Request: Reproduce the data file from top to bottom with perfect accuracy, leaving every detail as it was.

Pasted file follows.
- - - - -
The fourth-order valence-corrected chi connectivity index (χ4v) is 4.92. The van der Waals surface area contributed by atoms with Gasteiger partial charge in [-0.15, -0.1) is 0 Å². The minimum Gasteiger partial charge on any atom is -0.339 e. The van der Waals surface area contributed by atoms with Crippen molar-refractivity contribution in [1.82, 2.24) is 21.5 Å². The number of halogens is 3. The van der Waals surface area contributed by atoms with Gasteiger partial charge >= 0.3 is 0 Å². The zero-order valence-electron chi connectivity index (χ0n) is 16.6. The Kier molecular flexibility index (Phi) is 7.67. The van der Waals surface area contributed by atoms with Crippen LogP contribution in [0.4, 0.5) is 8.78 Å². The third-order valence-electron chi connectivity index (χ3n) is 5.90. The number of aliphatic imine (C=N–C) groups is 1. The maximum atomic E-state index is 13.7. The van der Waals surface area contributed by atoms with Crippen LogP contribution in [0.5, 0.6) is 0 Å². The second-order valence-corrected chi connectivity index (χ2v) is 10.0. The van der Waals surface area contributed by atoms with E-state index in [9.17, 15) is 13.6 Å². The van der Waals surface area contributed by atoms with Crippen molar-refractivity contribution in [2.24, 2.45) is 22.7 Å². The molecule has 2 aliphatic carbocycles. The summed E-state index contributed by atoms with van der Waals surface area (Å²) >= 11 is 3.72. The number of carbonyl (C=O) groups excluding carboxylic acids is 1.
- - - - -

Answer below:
The fourth-order valence-corrected chi connectivity index (χ4v) is 4.92. The van der Waals surface area contributed by atoms with Gasteiger partial charge in [-0.15, -0.1) is 0 Å². The minimum Gasteiger partial charge on any atom is -0.339 e. The van der Waals surface area contributed by atoms with Crippen molar-refractivity contribution in [1.82, 2.24) is 21.5 Å². The number of halogens is 3. The van der Waals surface area contributed by atoms with Gasteiger partial charge >= 0.3 is 0 Å². The zero-order valence-electron chi connectivity index (χ0n) is 16.6. The Kier molecular flexibility index (Phi) is 7.67. The van der Waals surface area contributed by atoms with Crippen LogP contribution in [0.4, 0.5) is 8.78 Å². The third-order valence-electron chi connectivity index (χ3n) is 5.90. The number of aliphatic imine (C=N–C) groups is 1. The maximum atomic E-state index is 13.7. The van der Waals surface area contributed by atoms with Crippen LogP contribution in [0.5, 0.6) is 0 Å². The second-order valence-corrected chi connectivity index (χ2v) is 10.0. The van der Waals surface area contributed by atoms with E-state index in [9.17, 15) is 13.6 Å². The van der Waals surface area contributed by atoms with Crippen molar-refractivity contribution in [2.24, 2.45) is 22.7 Å². The molecule has 2 aliphatic carbocycles. The summed E-state index contributed by atoms with van der Waals surface area (Å²) >= 11 is 3.72. The number of carbonyl (C=O) groups excluding carboxylic acids is 1.